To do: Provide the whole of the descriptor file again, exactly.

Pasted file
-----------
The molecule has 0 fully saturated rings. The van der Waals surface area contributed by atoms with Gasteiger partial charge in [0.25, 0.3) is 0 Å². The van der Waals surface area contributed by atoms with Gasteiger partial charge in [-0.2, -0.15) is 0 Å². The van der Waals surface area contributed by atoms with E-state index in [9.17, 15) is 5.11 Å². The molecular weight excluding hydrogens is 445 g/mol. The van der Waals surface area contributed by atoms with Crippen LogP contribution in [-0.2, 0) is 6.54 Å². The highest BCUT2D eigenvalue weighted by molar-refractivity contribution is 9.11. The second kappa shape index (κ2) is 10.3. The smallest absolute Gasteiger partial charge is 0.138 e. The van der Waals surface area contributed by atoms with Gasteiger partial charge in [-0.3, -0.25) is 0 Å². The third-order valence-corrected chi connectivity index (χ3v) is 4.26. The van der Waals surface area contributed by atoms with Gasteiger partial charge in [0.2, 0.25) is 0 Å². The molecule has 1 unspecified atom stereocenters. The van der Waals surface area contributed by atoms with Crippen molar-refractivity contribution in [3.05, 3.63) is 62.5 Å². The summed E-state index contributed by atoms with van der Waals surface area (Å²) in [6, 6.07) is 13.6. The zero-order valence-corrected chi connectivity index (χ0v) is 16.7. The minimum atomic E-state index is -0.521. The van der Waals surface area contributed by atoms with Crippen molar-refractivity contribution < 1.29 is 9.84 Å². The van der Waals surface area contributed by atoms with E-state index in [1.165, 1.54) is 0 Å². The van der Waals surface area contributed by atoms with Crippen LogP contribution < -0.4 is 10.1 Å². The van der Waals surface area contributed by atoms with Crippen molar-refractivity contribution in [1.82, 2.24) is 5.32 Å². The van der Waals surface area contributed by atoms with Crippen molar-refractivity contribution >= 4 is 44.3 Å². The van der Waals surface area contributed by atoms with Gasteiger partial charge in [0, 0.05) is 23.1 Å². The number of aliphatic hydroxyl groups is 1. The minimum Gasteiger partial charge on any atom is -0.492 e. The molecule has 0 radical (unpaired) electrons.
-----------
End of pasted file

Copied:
The molecule has 0 fully saturated rings. The van der Waals surface area contributed by atoms with Gasteiger partial charge in [0.25, 0.3) is 0 Å². The van der Waals surface area contributed by atoms with Gasteiger partial charge in [-0.2, -0.15) is 0 Å². The van der Waals surface area contributed by atoms with E-state index in [9.17, 15) is 5.11 Å². The molecular weight excluding hydrogens is 445 g/mol. The van der Waals surface area contributed by atoms with Crippen LogP contribution in [-0.2, 0) is 6.54 Å². The highest BCUT2D eigenvalue weighted by molar-refractivity contribution is 9.11. The second kappa shape index (κ2) is 10.3. The smallest absolute Gasteiger partial charge is 0.138 e. The van der Waals surface area contributed by atoms with Gasteiger partial charge in [-0.3, -0.25) is 0 Å². The third-order valence-corrected chi connectivity index (χ3v) is 4.26. The van der Waals surface area contributed by atoms with Gasteiger partial charge in [0.2, 0.25) is 0 Å². The molecule has 1 unspecified atom stereocenters. The van der Waals surface area contributed by atoms with Crippen molar-refractivity contribution in [3.05, 3.63) is 62.5 Å². The summed E-state index contributed by atoms with van der Waals surface area (Å²) in [6, 6.07) is 13.6. The zero-order valence-corrected chi connectivity index (χ0v) is 16.7. The minimum atomic E-state index is -0.521. The van der Waals surface area contributed by atoms with Crippen molar-refractivity contribution < 1.29 is 9.84 Å². The van der Waals surface area contributed by atoms with E-state index in [1.165, 1.54) is 0 Å². The van der Waals surface area contributed by atoms with Crippen LogP contribution < -0.4 is 10.1 Å². The van der Waals surface area contributed by atoms with Crippen molar-refractivity contribution in [1.82, 2.24) is 5.32 Å². The van der Waals surface area contributed by atoms with Crippen molar-refractivity contribution >= 4 is 44.3 Å². The van der Waals surface area contributed by atoms with Gasteiger partial charge in [0, 0.05) is 23.1 Å². The number of aliphatic hydroxyl groups is 1. The minimum Gasteiger partial charge on any atom is -0.492 e. The molecule has 0 radical (unpaired) electrons.